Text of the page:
389513 MALDI-MS Quantification of Ligand Phase-Separation on Mixed Thiol-Functionalized Silver Nanoparticles

Wednesday, November 19, 2014: 10:15 AM
208 (Hilton Atlanta)
Zachary Farrell, Chemical Engineering, University of Virginia, Charlottesville, VA, Sergei Egorov, Chemisty, University of Virginia, Charlottesville, VA and David L. Green, Department of Chemical Engineering, University of Virginia, Charlottesville, VA

Silver nanoparticles with mixed-thiol ligand self-assembled monolayers were functionalized with dodecanethiol and one other ligand from a homologous series of thiols (dodecanethiol[D25], butanethiol, pentanethiol, hexanethiol, heptanethiol, octanethiol, nonanethiol, decanethiol, undecanethiol, or 2-mercaptoethanol). These ligands were chosen on the basis of our hypothesis that increasing chemical and physical mismatch (and thus stronger entropic and enthalpic drivers) between the two ligands should lead to increased ligand phase separation on the nanoparticle surface. The baseline case for minimum phase separation was hypothesized to be dodecanethiol/dodecanethiol[D25] due to the chemical and physical similarities between the two ligands (only isotopic differences). At the opposite extreme, dodecanethiol/2-mercaptoethanol was expected to exhibit extreme phase separation in the form of hemispherical ligand phase separation into a Janus particle morphology due to the large chemical and physical differences between the ligands. All other pairings of dodecanethiol with remaining alkanethiol ligands (4-11 carbons) exhibit varying degrees of physical (but not chemical) mismatch, leading us to expect phase separation intermediate between the well-mixed and Janus morphologies.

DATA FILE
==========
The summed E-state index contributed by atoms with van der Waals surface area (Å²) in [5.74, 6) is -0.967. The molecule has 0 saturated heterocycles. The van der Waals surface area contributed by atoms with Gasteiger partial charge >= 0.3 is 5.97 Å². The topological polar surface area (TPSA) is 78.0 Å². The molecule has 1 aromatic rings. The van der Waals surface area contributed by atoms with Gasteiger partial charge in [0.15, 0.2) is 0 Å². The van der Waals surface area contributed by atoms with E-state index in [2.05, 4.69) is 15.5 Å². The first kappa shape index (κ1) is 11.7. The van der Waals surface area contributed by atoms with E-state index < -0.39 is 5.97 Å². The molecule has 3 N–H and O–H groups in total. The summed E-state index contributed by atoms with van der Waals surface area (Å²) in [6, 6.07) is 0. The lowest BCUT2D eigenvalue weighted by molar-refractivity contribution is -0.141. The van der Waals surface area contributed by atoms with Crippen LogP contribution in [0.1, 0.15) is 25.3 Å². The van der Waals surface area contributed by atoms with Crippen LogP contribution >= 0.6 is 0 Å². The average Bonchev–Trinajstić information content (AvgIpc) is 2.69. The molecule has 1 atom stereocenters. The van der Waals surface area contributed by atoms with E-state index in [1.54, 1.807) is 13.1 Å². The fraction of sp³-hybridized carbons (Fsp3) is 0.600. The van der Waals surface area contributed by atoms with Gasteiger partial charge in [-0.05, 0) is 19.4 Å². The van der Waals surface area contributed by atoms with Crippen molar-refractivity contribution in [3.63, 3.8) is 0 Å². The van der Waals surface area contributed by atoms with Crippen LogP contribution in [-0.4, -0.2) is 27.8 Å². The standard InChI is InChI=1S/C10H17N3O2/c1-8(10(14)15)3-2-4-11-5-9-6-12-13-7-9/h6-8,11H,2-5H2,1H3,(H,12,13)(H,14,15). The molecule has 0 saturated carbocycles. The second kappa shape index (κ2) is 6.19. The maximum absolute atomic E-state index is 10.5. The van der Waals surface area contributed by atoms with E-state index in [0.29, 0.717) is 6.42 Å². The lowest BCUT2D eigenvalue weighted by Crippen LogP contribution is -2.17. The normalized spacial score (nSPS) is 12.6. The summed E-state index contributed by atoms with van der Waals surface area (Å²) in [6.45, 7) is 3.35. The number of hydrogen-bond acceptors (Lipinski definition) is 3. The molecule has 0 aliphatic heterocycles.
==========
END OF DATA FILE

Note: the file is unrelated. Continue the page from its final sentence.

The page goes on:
Matrix-Assisted Laser Desorption Ionization Mass Spectroscopy (MALDI) was used to quantify ligand phase separation via the sum of squares error, r, calculated between the experimentally measured ion distributions and the ion distributions predicted by a binomial distribution, which models a well-mixed system. For dodecanethiol/dodecanethiol[D25], which is expected to be a well-mixed ligand monolayer, the experimental and binomial results match closely with sum of squares error of r=0.002. In the opposite case, the pairing of dodecanethiol/2-mercaptoethanol results in r=0.538, indicating bulk ligand phase separation and the formation of a Janus particle. In nanoparticles functionalized with ligand pairs in between these two extremes, r was observed to increase with increasing ligand length difference, as hypothesized. To infer further information about the onset of phase separation, t-testing was applied to compare the set of r-values for the well-mixed dodecanethiol/dodecanethiol[D25] case with r-values for other ligand pairs. Based on this approach, measurable phase separation does not occur until a ligand length difference of four carbons, indicating the transition from a well-mixed monolayer to ligand microphase separation. These approaches offer robust methods of characterization for mixed ligand functionalized metallic nanoparticles with phase separated ligand domains.


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